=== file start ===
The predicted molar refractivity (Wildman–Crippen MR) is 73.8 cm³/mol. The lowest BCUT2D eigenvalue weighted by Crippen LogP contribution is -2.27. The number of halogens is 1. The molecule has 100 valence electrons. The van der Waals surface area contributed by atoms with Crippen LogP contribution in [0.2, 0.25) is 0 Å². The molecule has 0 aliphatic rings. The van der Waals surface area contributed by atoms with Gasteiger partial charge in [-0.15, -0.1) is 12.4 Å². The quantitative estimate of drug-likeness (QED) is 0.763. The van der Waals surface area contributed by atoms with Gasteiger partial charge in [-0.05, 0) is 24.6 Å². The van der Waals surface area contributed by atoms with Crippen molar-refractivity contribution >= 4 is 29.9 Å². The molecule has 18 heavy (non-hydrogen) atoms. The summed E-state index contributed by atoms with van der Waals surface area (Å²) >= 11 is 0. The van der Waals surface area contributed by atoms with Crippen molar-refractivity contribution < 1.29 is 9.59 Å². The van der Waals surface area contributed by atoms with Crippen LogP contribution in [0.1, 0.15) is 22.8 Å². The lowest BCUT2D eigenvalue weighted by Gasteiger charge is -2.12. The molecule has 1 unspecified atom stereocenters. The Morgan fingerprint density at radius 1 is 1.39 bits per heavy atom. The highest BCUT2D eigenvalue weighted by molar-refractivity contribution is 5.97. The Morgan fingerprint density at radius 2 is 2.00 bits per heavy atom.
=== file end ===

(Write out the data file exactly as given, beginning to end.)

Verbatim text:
The predicted molar refractivity (Wildman–Crippen MR) is 73.8 cm³/mol. The lowest BCUT2D eigenvalue weighted by Crippen LogP contribution is -2.27. The number of halogens is 1. The molecule has 100 valence electrons. The van der Waals surface area contributed by atoms with Crippen LogP contribution in [0.2, 0.25) is 0 Å². The molecule has 0 aliphatic rings. The van der Waals surface area contributed by atoms with Gasteiger partial charge in [-0.15, -0.1) is 12.4 Å². The quantitative estimate of drug-likeness (QED) is 0.763. The van der Waals surface area contributed by atoms with Gasteiger partial charge in [-0.05, 0) is 24.6 Å². The van der Waals surface area contributed by atoms with Crippen molar-refractivity contribution >= 4 is 29.9 Å². The molecule has 18 heavy (non-hydrogen) atoms. The summed E-state index contributed by atoms with van der Waals surface area (Å²) >= 11 is 0. The van der Waals surface area contributed by atoms with Crippen molar-refractivity contribution < 1.29 is 9.59 Å². The van der Waals surface area contributed by atoms with Crippen LogP contribution in [0.1, 0.15) is 22.8 Å². The lowest BCUT2D eigenvalue weighted by Gasteiger charge is -2.12. The molecule has 1 unspecified atom stereocenters. The Morgan fingerprint density at radius 1 is 1.39 bits per heavy atom. The highest BCUT2D eigenvalue weighted by molar-refractivity contribution is 5.97. The Morgan fingerprint density at radius 2 is 2.00 bits per heavy atom.